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Centralisation in Kent

February 24, 2013

Two more free-standing midwife-led birth units close for deliveries

buckland hospital     dover family birthing centre    canterbury birthing unit

Canterbury Maternity Centre was created as a free-standing midwife-led unit (MLU) in 2004, when Kent & Canterbury Hospital’s consultant-led obstetric unit (CLU) closed and deliveries moved to William Harvey Hospital at Ashford. Dover Family Birthing Centre at Buckland Hospital was created when the Buckland Hospital CLU closed in the 1990s.

Both MLUs finally closed to births in 2012, allegedly on grounds of safety, because the birth rate was rising and putting pressure on midwives in the large consultant-led maternity hospitals, and because they had too few deliveries to justify the costs. The safety reason was unfortunate since it was only in 2011 that the Birthplace study (click here) showed that MLUs were safe.

The real reason is that such units are set up to fail. Planners find them expensive to run, and they are not popular with most women. After all if there was a real demand to deliver in a free-standing MLU, Dover would have been well placed to take women from France and Belgium where such units are undeveloped. But little or no such cross channel traffic occurred, and even the women of Dover preferred to go down the road to Ashford. It’s one thing to give birth in a co-located MLU, where if you need medical intervention you can just move down a corridor.  Quite another to do so in a unit where you need an ambulance ride to get an epidural.

Between 2006 and 2011 the birth numbers in Dover MLU fell from 398 to 158, and in Canterbury from 380 to 235.  Over the same period home births in the region fell from 291 to 247, and hospital births in Ashford rose from 3379 to 4142.

Those of us with long memories will remember the battles fought over the closure of the consultant unit in Canterbury in 2004.  Campaigners complained that local services were being downgraded, but health planners insisted they were improving services by developing the midwife-led unit.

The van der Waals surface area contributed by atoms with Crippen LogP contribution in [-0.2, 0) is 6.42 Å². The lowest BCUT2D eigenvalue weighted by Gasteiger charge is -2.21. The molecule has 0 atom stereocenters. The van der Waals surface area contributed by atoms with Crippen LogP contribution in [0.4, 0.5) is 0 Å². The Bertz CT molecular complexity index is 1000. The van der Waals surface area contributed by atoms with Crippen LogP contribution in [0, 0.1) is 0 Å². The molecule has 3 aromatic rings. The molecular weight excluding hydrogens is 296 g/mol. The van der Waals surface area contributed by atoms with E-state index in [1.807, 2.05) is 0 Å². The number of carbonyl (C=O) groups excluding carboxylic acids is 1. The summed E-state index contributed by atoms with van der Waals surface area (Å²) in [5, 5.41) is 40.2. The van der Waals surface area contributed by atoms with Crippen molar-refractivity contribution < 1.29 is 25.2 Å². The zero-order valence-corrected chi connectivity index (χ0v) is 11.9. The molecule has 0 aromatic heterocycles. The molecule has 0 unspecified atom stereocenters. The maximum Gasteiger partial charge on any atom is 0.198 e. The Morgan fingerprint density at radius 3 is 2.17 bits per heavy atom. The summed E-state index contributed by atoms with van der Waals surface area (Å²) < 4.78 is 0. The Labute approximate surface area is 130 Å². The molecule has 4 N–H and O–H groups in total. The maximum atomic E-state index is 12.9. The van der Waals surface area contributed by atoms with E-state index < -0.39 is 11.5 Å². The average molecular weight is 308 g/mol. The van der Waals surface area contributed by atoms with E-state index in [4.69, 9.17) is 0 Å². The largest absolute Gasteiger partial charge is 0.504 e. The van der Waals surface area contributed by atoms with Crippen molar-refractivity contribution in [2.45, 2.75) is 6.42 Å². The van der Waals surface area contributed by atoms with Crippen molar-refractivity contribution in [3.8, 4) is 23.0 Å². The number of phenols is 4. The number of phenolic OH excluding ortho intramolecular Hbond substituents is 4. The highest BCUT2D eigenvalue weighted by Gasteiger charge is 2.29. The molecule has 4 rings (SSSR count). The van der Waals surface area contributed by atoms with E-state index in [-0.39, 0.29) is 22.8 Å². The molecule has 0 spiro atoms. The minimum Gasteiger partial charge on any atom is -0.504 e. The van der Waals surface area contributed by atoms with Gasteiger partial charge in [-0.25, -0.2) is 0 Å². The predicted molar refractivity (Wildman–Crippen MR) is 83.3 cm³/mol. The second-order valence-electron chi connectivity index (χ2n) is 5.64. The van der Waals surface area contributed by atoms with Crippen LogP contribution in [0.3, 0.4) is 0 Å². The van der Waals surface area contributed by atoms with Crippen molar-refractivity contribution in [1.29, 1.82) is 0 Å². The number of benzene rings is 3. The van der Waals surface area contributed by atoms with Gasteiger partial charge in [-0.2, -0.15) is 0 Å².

Centralisation – the one thing you can reply on in the NHS.

Jim Thornton

Related stories here, and here.

with woman

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2 Comments leave one →
  1. May 3, 2013 3:35 pm

    Hi Jim,
    Interesting reflections on the popularity of free-standing midwifery-led units. I think local factors play the biggest role in their success or otherwise. My PhD work was at Lichfield which had a 20 year history of recurrent threat of closure, successfully defended in each occasion by an alliance of local women, midwives and some GP’s. Bournemouth is a long standing example (opened in the mid 1990’s) and averaging around 500 births/year still now. A positive relationship with the host obstetric unit (Poole in this case) is fundamental to success. Like wise the example I keep quoting Blackburn where there was sign up from local women, midwives and most obstetricians, particularly at leadership levels.

  2. May 3, 2013 9:47 pm

    Yes, Lichfield does seem to have hung on. Agree there is something in the local factors idea. Lichfield started as a GP unit and has been going for many years. Where people are used to a low risk unit without epidurals etc. they seem to be viable, but where the norm has been consultant units with all the trimmings, it’s often difficult to persuade large numbers to try the low intervention option.

    But I’ve just checked http://www.Birthchoiceuk.com. They say only 10 births per year at Lichfield! That can’t be right can it? If true, Lichfield will surely be for the chop soon.

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